In a series of media interviews, Wall called for a re-examination. Specifically, he took aim at how hydro-electric power is treated. It's a major source of energy in B.C, Manitoba, Ontario, Quebec and Newfoundland and Labrador.
"Hydro, as a resource, is basically excluded from the formula," Wall told CBC Radio's Blue Sky. "Whereas other sources of energy, especially hydrocarbons, oil and gas are properly very much part of the formula."
Wall's assertion set off a confusing set of rebuttals.
Contradictions from Manitoba premier, Alberta economist
"The actual revenues are already counted," said Manitoba Premier Greg Selinger.
But according to an economist at the University of Alberta, Melville McMillan, it's a little of both.
"I believe to the extent that hydro revenues accrue from sales outside the province, I believe those are included," McMillan said. "But to the extent that [a province] sells hydro to its citizens at a low cost, that subsidy is not included."
Furthermore, McMillan said just 50 per cent of resource revenues such as gas and oil are included in the formula.
Lag time offers stability: Selinger
Meanwhile, Wall also complained about the lag time in recalculating equalization when resource prices drop.
"But yet there will be a lag of three to five years before that works its way through the formula, and that could be modernized in my view," Wall remarked.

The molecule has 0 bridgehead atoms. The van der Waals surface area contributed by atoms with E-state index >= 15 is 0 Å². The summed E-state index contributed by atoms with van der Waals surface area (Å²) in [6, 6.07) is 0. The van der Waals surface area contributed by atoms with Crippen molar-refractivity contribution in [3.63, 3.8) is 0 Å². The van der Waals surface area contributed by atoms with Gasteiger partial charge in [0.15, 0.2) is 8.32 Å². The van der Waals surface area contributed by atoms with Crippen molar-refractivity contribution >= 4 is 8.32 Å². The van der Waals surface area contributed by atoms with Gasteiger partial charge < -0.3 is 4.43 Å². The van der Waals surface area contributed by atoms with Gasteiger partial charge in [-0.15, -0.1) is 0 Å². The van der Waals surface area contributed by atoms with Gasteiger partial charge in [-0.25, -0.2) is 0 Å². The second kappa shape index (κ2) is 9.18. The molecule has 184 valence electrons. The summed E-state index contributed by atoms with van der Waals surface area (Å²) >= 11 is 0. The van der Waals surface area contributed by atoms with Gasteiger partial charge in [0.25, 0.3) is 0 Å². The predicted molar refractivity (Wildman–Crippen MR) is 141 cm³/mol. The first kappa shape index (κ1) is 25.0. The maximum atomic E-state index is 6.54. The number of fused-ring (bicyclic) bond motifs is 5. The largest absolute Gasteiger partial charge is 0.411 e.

McMillan said it's three years, and has a "smoothing" effect.
"If there's been a change in the numbers from the time the initial payment was made, the following year the numbers may be corrected and improved, and there has to be some adjustment in some of the payments," McMillan explained. "With the lag, it modifies those adjustments."
He added that averaging over a period of time reduces the "rapid or unexpected adjustments" from volatile swings in resource revenues.
"The lag issue works both ways," Selinger said. "[It] protects you if your revenues go up dramatically or go down dramatically, so it creates stability in the country."
Wall also suggested that half of the $17 billion in equalization be redirected to infrastructure or a combination of infrastructure and tax cuts.
"Frankly, does it reflect the demands and the needs of the country? And I would say that infrastructure's at the top of that list," Wall explained.
"The savings are not necessarily all that great, and the consequences for the have-not provinces are particularly large," was MacMillan's reaction.
"It's a constitutionally protected program that allows all of us to ensure that we can grow our economies, educate our people to participate in the economy, and provide essential services like health care," Selinger said.